[snip] How the other half now eats. Tom Philpott writes in the online environmental magazine Grist: “Historically, people of limited means have tended to scrape by on what’s locally available, while the wealthy have used their resources to draw in fancy food from far away. Now, that situation has turned upside down. . . . Micro-farms dot the areas outside metropolises, producing hand-picked, highly nutritious, and pungent microgreens to be plopped on lawyers’, accountants’, and high-tech professionals’ plates for astronomical prices. Meanwhile, the people who staff the vast services economy get the dreck.”

[snip] More math courses may not be what Chicago public high schools need. In Catalyst Chicago Maureen Kelleher quotes Christine Franzen, math department chair at Senn High School: “I’ve had kids who had trouble with multiplication tables, even addition, who were in Algebra II.” No word on how they got there.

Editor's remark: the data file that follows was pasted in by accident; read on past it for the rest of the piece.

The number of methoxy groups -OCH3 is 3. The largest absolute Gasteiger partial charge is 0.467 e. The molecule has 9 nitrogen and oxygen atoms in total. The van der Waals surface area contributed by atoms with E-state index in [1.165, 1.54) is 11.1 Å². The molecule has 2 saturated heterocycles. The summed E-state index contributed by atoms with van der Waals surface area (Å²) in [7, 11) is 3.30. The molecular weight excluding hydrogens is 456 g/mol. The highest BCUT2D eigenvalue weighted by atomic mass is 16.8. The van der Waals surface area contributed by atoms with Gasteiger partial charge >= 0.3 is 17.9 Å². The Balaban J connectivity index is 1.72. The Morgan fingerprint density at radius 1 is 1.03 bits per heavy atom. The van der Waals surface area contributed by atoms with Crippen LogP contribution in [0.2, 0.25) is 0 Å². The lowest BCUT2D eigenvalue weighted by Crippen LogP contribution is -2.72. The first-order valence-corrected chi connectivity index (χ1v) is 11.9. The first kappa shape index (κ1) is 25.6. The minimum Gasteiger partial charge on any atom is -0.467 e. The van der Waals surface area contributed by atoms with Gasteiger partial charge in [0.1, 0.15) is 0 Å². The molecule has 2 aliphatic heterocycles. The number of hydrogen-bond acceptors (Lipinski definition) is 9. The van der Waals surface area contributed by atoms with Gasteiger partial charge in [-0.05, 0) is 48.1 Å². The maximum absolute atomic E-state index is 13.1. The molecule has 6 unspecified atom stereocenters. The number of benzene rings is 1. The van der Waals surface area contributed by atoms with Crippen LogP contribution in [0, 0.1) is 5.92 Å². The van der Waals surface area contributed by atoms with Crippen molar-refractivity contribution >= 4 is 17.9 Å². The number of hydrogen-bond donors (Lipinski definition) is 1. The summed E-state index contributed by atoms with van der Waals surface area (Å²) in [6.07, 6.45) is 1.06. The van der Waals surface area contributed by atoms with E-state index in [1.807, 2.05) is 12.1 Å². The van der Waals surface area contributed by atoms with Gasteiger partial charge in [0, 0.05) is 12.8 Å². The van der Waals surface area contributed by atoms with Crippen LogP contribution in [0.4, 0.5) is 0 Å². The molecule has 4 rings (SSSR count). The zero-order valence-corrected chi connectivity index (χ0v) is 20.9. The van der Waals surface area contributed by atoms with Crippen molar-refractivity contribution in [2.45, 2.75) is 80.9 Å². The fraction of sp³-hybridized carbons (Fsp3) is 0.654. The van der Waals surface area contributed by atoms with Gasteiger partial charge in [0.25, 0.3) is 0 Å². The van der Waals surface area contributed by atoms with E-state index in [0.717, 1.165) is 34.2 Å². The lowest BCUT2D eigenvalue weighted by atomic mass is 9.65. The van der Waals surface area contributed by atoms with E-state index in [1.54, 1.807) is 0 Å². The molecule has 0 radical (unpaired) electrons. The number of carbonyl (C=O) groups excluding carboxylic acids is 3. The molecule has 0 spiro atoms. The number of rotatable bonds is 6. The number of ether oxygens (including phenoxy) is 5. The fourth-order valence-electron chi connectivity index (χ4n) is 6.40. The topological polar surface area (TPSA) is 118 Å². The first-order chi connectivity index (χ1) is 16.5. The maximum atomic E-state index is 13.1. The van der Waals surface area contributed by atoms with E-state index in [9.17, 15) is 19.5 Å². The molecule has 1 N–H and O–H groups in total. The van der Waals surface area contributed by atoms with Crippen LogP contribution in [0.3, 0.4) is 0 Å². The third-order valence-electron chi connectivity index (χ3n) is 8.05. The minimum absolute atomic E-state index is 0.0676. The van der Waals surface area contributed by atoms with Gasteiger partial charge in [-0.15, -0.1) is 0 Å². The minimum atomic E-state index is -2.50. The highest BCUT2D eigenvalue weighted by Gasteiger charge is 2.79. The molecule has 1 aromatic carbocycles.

[snip] “Soft-headed spiritualism is its own form of fundamentalism,” argues Paul Powers of Lewis & Clark College, quoted in Martin Marty’s “Context.” “The suggestion that the ‘true essence’ of all religions is spirituality” denies the fact that “religions and religious people are mind-bogglingly different. Why American liberals who seem so happy to embrace difference in various contexts want, when it comes to religion, to sweep [all differences] under the rug of some invented, undefined, supposedly universal ‘spirituality’ remains one of the true religious mysteries of our times.”